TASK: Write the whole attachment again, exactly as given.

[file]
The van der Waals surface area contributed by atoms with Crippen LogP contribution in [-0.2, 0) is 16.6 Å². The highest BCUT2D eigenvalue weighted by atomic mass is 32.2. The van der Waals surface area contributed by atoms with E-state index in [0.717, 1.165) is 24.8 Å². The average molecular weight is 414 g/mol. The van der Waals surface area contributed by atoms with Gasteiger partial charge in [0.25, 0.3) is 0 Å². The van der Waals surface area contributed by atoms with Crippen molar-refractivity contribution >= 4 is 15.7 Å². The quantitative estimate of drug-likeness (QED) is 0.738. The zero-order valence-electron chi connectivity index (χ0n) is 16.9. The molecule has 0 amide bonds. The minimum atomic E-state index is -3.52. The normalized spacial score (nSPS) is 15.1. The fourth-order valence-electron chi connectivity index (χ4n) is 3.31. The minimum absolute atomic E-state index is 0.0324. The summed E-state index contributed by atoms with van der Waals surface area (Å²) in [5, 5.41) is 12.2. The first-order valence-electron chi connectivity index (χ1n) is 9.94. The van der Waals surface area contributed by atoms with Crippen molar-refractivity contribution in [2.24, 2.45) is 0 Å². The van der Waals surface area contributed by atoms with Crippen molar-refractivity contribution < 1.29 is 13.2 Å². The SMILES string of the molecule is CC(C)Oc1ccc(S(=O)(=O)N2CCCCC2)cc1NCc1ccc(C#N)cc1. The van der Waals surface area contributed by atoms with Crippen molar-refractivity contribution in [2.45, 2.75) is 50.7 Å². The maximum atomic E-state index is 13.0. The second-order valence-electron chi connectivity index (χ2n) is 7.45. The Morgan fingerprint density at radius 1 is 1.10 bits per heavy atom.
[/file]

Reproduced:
The van der Waals surface area contributed by atoms with Crippen LogP contribution in [-0.2, 0) is 16.6 Å². The highest BCUT2D eigenvalue weighted by atomic mass is 32.2. The van der Waals surface area contributed by atoms with E-state index in [0.717, 1.165) is 24.8 Å². The average molecular weight is 414 g/mol. The van der Waals surface area contributed by atoms with Gasteiger partial charge in [0.25, 0.3) is 0 Å². The van der Waals surface area contributed by atoms with Crippen molar-refractivity contribution >= 4 is 15.7 Å². The quantitative estimate of drug-likeness (QED) is 0.738. The zero-order valence-electron chi connectivity index (χ0n) is 16.9. The molecule has 0 amide bonds. The minimum atomic E-state index is -3.52. The normalized spacial score (nSPS) is 15.1. The fourth-order valence-electron chi connectivity index (χ4n) is 3.31. The minimum absolute atomic E-state index is 0.0324. The summed E-state index contributed by atoms with van der Waals surface area (Å²) in [5, 5.41) is 12.2. The first-order valence-electron chi connectivity index (χ1n) is 9.94. The van der Waals surface area contributed by atoms with Crippen molar-refractivity contribution in [2.24, 2.45) is 0 Å². The van der Waals surface area contributed by atoms with Crippen molar-refractivity contribution < 1.29 is 13.2 Å². The SMILES string of the molecule is CC(C)Oc1ccc(S(=O)(=O)N2CCCCC2)cc1NCc1ccc(C#N)cc1. The van der Waals surface area contributed by atoms with Crippen molar-refractivity contribution in [2.45, 2.75) is 50.7 Å². The maximum atomic E-state index is 13.0. The second-order valence-electron chi connectivity index (χ2n) is 7.45. The Morgan fingerprint density at radius 1 is 1.10 bits per heavy atom.